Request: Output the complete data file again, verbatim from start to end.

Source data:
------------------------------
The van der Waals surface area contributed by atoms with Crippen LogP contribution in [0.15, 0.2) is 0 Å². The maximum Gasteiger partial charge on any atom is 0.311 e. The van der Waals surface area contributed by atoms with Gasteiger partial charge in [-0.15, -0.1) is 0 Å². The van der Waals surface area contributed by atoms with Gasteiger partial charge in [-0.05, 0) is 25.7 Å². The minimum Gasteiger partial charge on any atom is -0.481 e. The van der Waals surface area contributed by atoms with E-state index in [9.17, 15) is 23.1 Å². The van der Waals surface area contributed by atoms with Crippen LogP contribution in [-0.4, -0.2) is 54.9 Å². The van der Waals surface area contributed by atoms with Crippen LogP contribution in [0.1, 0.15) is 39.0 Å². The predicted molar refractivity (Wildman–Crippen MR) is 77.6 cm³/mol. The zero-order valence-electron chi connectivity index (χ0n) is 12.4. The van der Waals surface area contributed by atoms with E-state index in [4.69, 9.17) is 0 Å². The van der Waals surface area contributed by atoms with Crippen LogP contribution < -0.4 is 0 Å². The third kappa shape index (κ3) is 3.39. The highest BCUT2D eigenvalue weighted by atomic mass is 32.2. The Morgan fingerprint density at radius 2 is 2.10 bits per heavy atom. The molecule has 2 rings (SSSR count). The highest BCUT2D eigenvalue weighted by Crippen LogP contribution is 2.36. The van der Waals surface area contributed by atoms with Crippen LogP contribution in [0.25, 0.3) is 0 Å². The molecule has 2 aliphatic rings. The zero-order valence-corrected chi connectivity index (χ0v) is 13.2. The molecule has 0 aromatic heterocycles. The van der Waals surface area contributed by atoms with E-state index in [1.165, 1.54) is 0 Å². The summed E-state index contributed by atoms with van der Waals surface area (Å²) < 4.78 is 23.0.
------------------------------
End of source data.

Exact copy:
The van der Waals surface area contributed by atoms with Crippen LogP contribution in [0.15, 0.2) is 0 Å². The maximum Gasteiger partial charge on any atom is 0.311 e. The van der Waals surface area contributed by atoms with Gasteiger partial charge in [-0.15, -0.1) is 0 Å². The van der Waals surface area contributed by atoms with Gasteiger partial charge in [-0.05, 0) is 25.7 Å². The minimum Gasteiger partial charge on any atom is -0.481 e. The van der Waals surface area contributed by atoms with E-state index in [9.17, 15) is 23.1 Å². The van der Waals surface area contributed by atoms with Crippen LogP contribution in [-0.4, -0.2) is 54.9 Å². The van der Waals surface area contributed by atoms with Crippen LogP contribution in [0.1, 0.15) is 39.0 Å². The predicted molar refractivity (Wildman–Crippen MR) is 77.6 cm³/mol. The zero-order valence-electron chi connectivity index (χ0n) is 12.4. The van der Waals surface area contributed by atoms with E-state index in [4.69, 9.17) is 0 Å². The van der Waals surface area contributed by atoms with Crippen LogP contribution < -0.4 is 0 Å². The third kappa shape index (κ3) is 3.39. The highest BCUT2D eigenvalue weighted by atomic mass is 32.2. The Morgan fingerprint density at radius 2 is 2.10 bits per heavy atom. The molecule has 2 rings (SSSR count). The highest BCUT2D eigenvalue weighted by Crippen LogP contribution is 2.36. The van der Waals surface area contributed by atoms with Crippen LogP contribution in [0.25, 0.3) is 0 Å². The molecule has 2 aliphatic rings. The zero-order valence-corrected chi connectivity index (χ0v) is 13.2. The molecule has 0 aromatic heterocycles. The van der Waals surface area contributed by atoms with E-state index in [1.165, 1.54) is 0 Å². The summed E-state index contributed by atoms with van der Waals surface area (Å²) < 4.78 is 23.0.